Navigating the digital-first world requires organizations to explore new frontiers to deliver more value to their customers. While the tech oligopoly can provide customers with digital solutions at warp speed, traditional enterprises need a little help. Many IT leaders, such as CIOs, are taking proactive measures to improve market response through software by adopting practices such as value stream management (VSM).
Emerging from this progressively maturing field are three key new roles: value stream lead, value stream analyst and value stream architect. Like some of our heroes from the Starship Enterprise, they can support their cross-functional teams to help them navigate their organization’s digital journey into the unknown.
VSM is software delivery that focuses on increasing the flow of business value from customer request to customer delivery. It is a systematic approach to measuring and improving end-to-end flow, helping organizations shorten time to market, increase throughput, improve product quality and team happiness and optimize for business outcomes. Yet, like any transformational practice, there are challenges with transitioning from project-based management to VSM:
- Understanding and identifying the value streams.
- Aligning teams to the value streams and those value streams to business outcomes (such as revenue, customer retention, improved infrastructure).
- Measuring the end-to-end flow across these value streams to determine the rate of business value delivered for each software product value stream, correlated to actual business outcomes.
- Using small, quick, inexpensive experiments to reduce bottlenecks and waste.
- Analyzing value stream metrics to track improvement.
- Assuring a robust and scalable technology platform to underpin the value stream to enable visibility into flow.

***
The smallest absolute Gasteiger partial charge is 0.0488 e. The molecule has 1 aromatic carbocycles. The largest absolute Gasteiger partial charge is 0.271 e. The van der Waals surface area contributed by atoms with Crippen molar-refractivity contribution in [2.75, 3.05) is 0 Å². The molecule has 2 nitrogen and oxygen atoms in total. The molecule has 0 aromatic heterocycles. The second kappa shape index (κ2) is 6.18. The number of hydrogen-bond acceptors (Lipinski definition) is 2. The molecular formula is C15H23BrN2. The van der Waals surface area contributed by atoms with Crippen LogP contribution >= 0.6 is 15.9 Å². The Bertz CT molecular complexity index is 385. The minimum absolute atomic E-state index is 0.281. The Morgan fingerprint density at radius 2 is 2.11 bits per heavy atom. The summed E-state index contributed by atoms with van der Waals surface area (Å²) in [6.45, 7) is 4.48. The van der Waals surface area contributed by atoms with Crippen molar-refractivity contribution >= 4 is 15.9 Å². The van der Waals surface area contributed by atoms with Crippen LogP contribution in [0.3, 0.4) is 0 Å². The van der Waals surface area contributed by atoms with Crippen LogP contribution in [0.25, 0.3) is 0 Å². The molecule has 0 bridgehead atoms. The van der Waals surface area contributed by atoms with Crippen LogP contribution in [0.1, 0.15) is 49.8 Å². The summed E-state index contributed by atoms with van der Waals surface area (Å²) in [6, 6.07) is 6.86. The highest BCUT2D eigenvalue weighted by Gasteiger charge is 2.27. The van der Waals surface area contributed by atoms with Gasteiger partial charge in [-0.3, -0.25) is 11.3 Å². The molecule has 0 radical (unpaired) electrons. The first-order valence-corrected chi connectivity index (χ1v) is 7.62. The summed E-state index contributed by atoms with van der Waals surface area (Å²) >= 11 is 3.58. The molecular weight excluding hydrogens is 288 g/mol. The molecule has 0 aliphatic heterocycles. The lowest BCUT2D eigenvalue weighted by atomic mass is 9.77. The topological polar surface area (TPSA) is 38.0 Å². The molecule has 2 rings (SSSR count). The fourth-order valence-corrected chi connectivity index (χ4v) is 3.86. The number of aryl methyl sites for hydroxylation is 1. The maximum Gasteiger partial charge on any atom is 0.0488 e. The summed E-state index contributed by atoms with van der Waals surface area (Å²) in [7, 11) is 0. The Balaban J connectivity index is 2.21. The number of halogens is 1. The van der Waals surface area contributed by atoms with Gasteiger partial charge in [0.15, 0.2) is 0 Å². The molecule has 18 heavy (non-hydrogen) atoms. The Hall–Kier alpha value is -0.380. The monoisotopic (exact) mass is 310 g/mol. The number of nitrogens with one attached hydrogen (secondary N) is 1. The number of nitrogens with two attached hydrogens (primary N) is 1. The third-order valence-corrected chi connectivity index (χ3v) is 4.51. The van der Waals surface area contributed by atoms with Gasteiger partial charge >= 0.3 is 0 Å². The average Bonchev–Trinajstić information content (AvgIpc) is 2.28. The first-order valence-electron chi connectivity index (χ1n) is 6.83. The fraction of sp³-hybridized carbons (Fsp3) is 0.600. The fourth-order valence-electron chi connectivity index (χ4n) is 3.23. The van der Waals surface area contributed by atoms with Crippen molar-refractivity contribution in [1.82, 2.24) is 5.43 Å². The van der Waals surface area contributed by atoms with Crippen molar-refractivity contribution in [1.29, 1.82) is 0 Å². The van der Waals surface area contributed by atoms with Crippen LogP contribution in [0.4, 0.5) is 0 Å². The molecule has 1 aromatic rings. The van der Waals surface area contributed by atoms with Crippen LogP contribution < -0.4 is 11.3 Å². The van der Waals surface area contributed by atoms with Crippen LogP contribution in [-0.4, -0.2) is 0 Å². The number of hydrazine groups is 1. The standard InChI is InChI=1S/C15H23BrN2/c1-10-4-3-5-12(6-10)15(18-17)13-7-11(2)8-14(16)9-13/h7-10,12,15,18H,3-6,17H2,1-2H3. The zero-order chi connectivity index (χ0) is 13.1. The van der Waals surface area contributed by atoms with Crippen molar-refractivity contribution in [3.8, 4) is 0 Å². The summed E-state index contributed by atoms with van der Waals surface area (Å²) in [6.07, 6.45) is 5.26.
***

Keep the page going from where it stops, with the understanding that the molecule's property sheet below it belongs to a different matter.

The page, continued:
Value Stream Lead
“You know the greatest danger facing us is ourselves, an irrational fear of the unknown. But there’s no such thing as the unknown–only things temporarily hidden, temporarily not understood.” –– Captain James T. Kirk, USS Enterprise
The value stream lead is thoughtful and bold, an effective communicator, one willing to take calculated risks based on data, sharing many characteristics with Captain Kirk.
This role is responsible for the overall performance of one or more value streams, aligning teams to the value stream, correlating the business value delivery to business goals, communicating value stream performance with the business leadership, adjusting goals and setting direction.
Good leadership at the value stream level will ensure that the priorities of technical teams will be set to comply with business drivers and, conversely, business leadership will have clear, objective visibility into the performance of the value stream. This role is the key liaison between the total set of teams that make up the software delivery value stream and the business leadership.
Value Stream Analyst
“Insufficient facts always invite danger.” — Spock, Starship Enterprise
Much like Spock, the value stream analyst is logical, data driven, tests hypotheses and can identify contributing factors to flow inhibitors.